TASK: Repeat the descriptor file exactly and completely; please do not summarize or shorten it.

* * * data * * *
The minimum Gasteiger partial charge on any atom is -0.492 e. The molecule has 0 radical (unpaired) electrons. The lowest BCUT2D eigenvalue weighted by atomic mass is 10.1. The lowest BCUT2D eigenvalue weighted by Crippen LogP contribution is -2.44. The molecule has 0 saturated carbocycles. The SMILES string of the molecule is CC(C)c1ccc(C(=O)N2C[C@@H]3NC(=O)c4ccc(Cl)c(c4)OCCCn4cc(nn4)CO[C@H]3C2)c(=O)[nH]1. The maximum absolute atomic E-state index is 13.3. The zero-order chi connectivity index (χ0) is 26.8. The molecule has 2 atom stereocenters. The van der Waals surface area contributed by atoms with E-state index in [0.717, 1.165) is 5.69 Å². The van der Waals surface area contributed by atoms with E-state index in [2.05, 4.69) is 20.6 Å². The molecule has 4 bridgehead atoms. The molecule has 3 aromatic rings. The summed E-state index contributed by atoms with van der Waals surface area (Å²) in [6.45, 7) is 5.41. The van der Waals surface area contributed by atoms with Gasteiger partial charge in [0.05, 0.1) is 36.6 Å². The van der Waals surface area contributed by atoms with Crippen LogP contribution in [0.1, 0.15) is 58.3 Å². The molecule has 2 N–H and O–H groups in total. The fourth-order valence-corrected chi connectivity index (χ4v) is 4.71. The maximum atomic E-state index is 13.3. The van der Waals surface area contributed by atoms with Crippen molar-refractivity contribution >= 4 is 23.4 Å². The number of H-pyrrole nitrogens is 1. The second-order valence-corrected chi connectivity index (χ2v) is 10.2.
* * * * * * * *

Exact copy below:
The minimum Gasteiger partial charge on any atom is -0.492 e. The molecule has 0 radical (unpaired) electrons. The lowest BCUT2D eigenvalue weighted by atomic mass is 10.1. The lowest BCUT2D eigenvalue weighted by Crippen LogP contribution is -2.44. The molecule has 0 saturated carbocycles. The SMILES string of the molecule is CC(C)c1ccc(C(=O)N2C[C@@H]3NC(=O)c4ccc(Cl)c(c4)OCCCn4cc(nn4)CO[C@H]3C2)c(=O)[nH]1. The maximum absolute atomic E-state index is 13.3. The zero-order chi connectivity index (χ0) is 26.8. The molecule has 2 atom stereocenters. The van der Waals surface area contributed by atoms with E-state index in [0.717, 1.165) is 5.69 Å². The van der Waals surface area contributed by atoms with E-state index in [2.05, 4.69) is 20.6 Å². The molecule has 4 bridgehead atoms. The molecule has 3 aromatic rings. The summed E-state index contributed by atoms with van der Waals surface area (Å²) in [6.45, 7) is 5.41. The van der Waals surface area contributed by atoms with Gasteiger partial charge in [0.05, 0.1) is 36.6 Å². The van der Waals surface area contributed by atoms with Crippen LogP contribution in [0.1, 0.15) is 58.3 Å². The molecule has 2 N–H and O–H groups in total. The fourth-order valence-corrected chi connectivity index (χ4v) is 4.71. The maximum atomic E-state index is 13.3. The van der Waals surface area contributed by atoms with Crippen molar-refractivity contribution >= 4 is 23.4 Å². The number of H-pyrrole nitrogens is 1. The second-order valence-corrected chi connectivity index (χ2v) is 10.2.